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7 Reading Together Tips For Parents of Kindergarteners

Reading with your children has multiple benefits from improving intelligence to bonding. Here are some tips to enjoying the experience with your kindergartener…

Reading Together

1.Make It Fun

Play with letters, words, and sounds! Having fun with language helps your child learn to crack the code of reading. ~ReadingRockets

Some ideas:

Say silly tongue twisters. Sing songs, read rhyming books, and say silly tongue twisters. These help kids become sensitive to the sounds in words.

Play sound games. Practice blending sounds into words. Ask “Can you guess what this word is? m – o – p.” Hold each sound longer than normal.

2.Visit The Library

Public libraries today are worlds to explore so try to go regularly. Your library has great resources – books, computer games, DVDs, CDs, magazines, newspapers and Internet access. There are also terrific in-house programs such as reading circles for little ones and homework clubs for older children. If you have access to a public library, talk to the librarian about what is available. ~ABC123

3.Encourage “Fanship”

Your child will soon develop a love for particular authors and illustrators. Nurture her fan-ship by helping her write a letter to her favorite author. Many authors have their own websites with contact information, but here’s a great place to start your search (http://www.scholastic.com/kids/stacks/authors/all.htm). You can also contact the book’s publisher, the mailing address for which can often be found on the back of the title page or on the publisher’s Web site. ~Scholastic

4.Read It Again And Again

Your child will probably want to hear a favorite story over and over. Go ahead and read the same book for the 100th time! Research suggests that repeated readings help children develop language skills. ~GetReadyToRead

5. READ to Your Child for at Least 20 Minutes Daily- and TALK About What You’ve Read!

Research shows that children that are read to daily have larger vocabularies and develop better listening comprehension skills.  In fact, there is a wealth of research that supports the fact that parents are children’s first and most important teachers!  When children understand what their parents are reading aloud, this leads to them eventually understanding better what they are going to read to themselves. They also start to learn what the letters of the alphabet look like, and often pick up skills such as rhyme and beginning sounds, etc., which are incredibly important to beginning readers! ~HeidiSongs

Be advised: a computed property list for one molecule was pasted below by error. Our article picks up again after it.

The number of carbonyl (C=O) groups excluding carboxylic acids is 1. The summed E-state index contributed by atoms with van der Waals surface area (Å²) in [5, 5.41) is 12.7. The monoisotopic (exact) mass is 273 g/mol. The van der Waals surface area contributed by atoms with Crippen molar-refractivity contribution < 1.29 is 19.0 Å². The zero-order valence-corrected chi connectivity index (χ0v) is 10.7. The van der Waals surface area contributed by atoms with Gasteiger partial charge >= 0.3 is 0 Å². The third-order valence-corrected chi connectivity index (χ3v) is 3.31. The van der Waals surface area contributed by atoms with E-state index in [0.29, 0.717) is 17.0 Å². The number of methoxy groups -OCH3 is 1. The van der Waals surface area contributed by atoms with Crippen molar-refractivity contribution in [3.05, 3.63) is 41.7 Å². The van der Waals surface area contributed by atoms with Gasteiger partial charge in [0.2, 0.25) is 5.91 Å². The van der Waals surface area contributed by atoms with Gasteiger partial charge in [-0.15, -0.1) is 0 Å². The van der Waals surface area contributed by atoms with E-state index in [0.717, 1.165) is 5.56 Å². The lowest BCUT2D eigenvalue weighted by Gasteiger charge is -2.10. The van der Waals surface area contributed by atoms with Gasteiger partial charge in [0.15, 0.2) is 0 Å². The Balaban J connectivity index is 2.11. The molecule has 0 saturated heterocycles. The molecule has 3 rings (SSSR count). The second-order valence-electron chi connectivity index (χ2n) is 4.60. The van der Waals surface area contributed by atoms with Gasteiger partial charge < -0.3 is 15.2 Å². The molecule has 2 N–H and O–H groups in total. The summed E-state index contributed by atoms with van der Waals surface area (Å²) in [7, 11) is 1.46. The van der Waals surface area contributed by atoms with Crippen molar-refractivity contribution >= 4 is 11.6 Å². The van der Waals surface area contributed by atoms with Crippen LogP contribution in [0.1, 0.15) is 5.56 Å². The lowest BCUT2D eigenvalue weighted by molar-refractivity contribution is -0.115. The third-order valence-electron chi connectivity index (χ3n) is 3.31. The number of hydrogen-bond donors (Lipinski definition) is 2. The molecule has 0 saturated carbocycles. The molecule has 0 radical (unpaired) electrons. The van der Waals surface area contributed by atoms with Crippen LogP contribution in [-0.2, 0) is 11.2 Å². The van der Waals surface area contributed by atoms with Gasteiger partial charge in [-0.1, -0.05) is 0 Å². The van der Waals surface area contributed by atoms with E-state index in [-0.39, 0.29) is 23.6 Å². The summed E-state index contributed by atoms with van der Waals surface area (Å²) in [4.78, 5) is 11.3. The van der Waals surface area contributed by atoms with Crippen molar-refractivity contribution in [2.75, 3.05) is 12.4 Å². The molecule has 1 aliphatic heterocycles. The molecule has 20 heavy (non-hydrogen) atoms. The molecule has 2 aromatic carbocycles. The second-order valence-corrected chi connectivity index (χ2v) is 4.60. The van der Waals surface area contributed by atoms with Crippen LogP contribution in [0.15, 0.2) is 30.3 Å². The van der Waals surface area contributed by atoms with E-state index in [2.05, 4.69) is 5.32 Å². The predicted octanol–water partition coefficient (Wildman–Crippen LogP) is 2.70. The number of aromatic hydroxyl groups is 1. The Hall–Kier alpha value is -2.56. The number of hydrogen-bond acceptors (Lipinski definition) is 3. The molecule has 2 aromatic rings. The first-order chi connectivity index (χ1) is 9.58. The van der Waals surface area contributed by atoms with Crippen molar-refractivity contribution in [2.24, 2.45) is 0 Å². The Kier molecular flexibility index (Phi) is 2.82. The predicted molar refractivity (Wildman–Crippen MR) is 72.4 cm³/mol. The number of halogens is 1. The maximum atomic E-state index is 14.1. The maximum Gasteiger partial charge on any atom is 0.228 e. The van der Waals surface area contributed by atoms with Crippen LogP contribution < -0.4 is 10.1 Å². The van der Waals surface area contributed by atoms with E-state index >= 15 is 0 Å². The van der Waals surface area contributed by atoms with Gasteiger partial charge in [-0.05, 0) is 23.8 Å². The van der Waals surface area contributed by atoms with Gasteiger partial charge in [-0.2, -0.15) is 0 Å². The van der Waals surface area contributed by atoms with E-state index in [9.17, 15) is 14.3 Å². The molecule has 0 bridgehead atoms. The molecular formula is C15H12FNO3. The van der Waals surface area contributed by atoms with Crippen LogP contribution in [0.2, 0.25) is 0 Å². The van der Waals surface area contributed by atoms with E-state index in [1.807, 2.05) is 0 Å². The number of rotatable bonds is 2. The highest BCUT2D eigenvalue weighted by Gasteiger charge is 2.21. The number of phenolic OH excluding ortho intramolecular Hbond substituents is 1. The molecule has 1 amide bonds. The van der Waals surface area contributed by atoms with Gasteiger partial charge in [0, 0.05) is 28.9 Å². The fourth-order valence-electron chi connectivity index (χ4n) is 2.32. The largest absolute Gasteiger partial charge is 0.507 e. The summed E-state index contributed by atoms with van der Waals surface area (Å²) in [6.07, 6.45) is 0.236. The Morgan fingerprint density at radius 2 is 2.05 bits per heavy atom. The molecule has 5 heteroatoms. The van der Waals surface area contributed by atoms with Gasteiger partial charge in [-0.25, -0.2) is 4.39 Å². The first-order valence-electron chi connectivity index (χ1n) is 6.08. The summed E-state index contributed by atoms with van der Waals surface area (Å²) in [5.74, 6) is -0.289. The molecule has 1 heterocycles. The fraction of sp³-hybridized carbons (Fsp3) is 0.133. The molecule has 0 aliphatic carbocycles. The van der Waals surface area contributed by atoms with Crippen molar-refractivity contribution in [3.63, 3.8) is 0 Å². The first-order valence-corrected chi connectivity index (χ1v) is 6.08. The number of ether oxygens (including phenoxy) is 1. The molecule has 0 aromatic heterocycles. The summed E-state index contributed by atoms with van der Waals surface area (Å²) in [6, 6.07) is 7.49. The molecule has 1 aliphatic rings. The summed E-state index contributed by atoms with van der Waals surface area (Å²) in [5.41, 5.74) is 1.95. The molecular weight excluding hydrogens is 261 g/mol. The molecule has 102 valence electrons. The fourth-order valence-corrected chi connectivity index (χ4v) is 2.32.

6. Write It Out

Have paper and pencils available for your child to use for writing. Working together, write a sentence or two about something special. Encourage her to use the letters and sounds she’s learning about in school. ~ReadingRockets

7.Ask Questions

Asking questions while reading to your child is not only great for encouraging your child to interact with the book, but it is also extremely effective in developing his ability to comprehend what he is reading. You see, if our main objective in “reading” is getting our child to “sound out” words, we have missed the boat entirely. Even children who can decode words and “read” with great fluency still might not be able to comprehend what they are reading. If a child can’t comprehend what he is reading, there really is no point to reading at all! ~ICanTeachMyChild

Most importantly…enjoy the time together! 

 

Lori

Freelance Blogger at ImmenselySocial.com
Lori Hil is a freelance blogger and content curator with an AAS in Early Childhood Education. She now gets to combine her love of writing and teaching through the written word. You can find her all around the web, but especially enjoying the freelance life at ImmenselySocial.com
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